Is the Handheld Video Games Market Shrinking? Or Just Changing?

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You’ve probably heard someone, somewhere, claim smartphones are encroaching on handheld gaming’s turf. It’s what you’re seeing anywhere you go, after all: in planes, trains and automobiles, or maybe at family get-togethers, watching siblings and cousins, or nieces and nephews. Let’s call it “the anecdotal truth.”

Just don’t tell Nintendo president Satoru Iwata, who’s bullish as ever about Nintendo’s prospects in the palmtop console biz.

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In a sit-down with Kotaku, the ever-elegant Iwata, who seems incapable of effusing so much as a molecule of negativity about the competition, acknowledges the arrival and growth of smartphone gaming, but says it’s just not the threat to handheld gaming some have made it out to be.

“I think a lot of this discussion is based on the premise that the handheld gaming device market is shrinking or vanishing and I don’t think that is true,” said Iwata.

History’s on his side. Nintendo remains the predominant handheld tastemaker. I can’t remember a time when the company wasn’t heading the pack. The Game Boy and Game Boy Color together sold nearly 119 million units (their only serious competitor, the Sega Game Gear — I owned one just to play Sonic the Hedgehog — sold a paltry 11 million). The Game Boy Advance, no slouch itself, racked up just shy of 82 million units sold, more than either the Xbox 360 or PlayStation 3 can claim worldwide today. The Nintendo DS, including the DS Lite, DSi and DS XL, has sold an incredible 152 million units to date, making it the bestselling games console in history, surpassing even Sony’s set-top legend, the PlayStation 2 (also: 80 million more than Sony’s PlayStation Portable).

And Nintendo’s 3DS? Currently topping 19 million units sold, according to Nintendo’s most recent public sales figures (though June 2012), which puts the glasses-free 3D handheld just behind the DS’s sales at the same point in its lifecycle. What’s more, says Iwata, the DS had two holiday periods under its belt at this point, where the 3DS only has one.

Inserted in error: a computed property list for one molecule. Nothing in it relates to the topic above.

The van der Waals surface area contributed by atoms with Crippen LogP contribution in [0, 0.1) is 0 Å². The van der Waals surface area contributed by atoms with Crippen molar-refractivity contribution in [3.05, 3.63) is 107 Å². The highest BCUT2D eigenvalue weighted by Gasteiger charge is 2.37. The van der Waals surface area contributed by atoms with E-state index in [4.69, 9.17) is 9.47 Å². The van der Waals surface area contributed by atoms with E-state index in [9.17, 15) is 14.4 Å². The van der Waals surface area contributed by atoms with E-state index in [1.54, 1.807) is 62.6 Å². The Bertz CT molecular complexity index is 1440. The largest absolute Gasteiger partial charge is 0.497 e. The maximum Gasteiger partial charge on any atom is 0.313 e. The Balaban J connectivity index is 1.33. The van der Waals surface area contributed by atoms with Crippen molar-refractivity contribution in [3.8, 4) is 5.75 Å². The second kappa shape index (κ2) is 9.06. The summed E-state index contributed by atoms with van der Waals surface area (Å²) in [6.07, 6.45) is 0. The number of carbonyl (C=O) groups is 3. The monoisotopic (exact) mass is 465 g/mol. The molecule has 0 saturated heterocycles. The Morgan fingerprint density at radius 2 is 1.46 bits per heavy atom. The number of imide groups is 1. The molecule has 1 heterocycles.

But what of the more important question: Are people actually playing these things?

It’s one thing to buy a product, another to use it. You know what I’m talking about. You probably have a gift card to some store sitting in your purse or wallet. Possibly you own a bread maker. Maybe you’ve dabbled with Bowflex, or a Shake Weight, or an Ab Master. And if you’re a bibliophile (in spirit, anyway), how’s that copy of Stephen Hawking’s A Brief History of Time doing?

Hawking’s pithy history of the space-time continuum as we knew it circa 1988 — massively popular by any standard, selling more than 10 million copies (as of 2007) — was also supposedly the least-read (or finished) bestseller yet written.

Or take the Wii. It’s closing on 100 million units sold worldwide (a couple million shy of the original PlayStation), but when Nielsen took a six-month look at active video game usage in 2009, it noted Nintendo’s console was the least played — even Nintendo’s own much older GameCube ranked higher. And in 2010, another Nielsen study that used metered console tracking to measure total console use (gaming, video streaming, etc.) found that players 13 or older spent just 1.7 hours (males) and 1.1 hours (females) a week with the Wii. Contrast with the Xbox 360 (6.1 hours for males, 2.6 hours for females) and PlayStation 3 (5.2 hours for males, 2.1 hours for females).

Product sales can tell us a lot. Or they can tell us next to nothing.

Iwata knows that, and he also knows that the real story’s software sales, where the 3DS is doing more than fine: At E3 2012, Nintendo noted the 3DS had in fact moved more software than the DS at the same point in its lifecycle.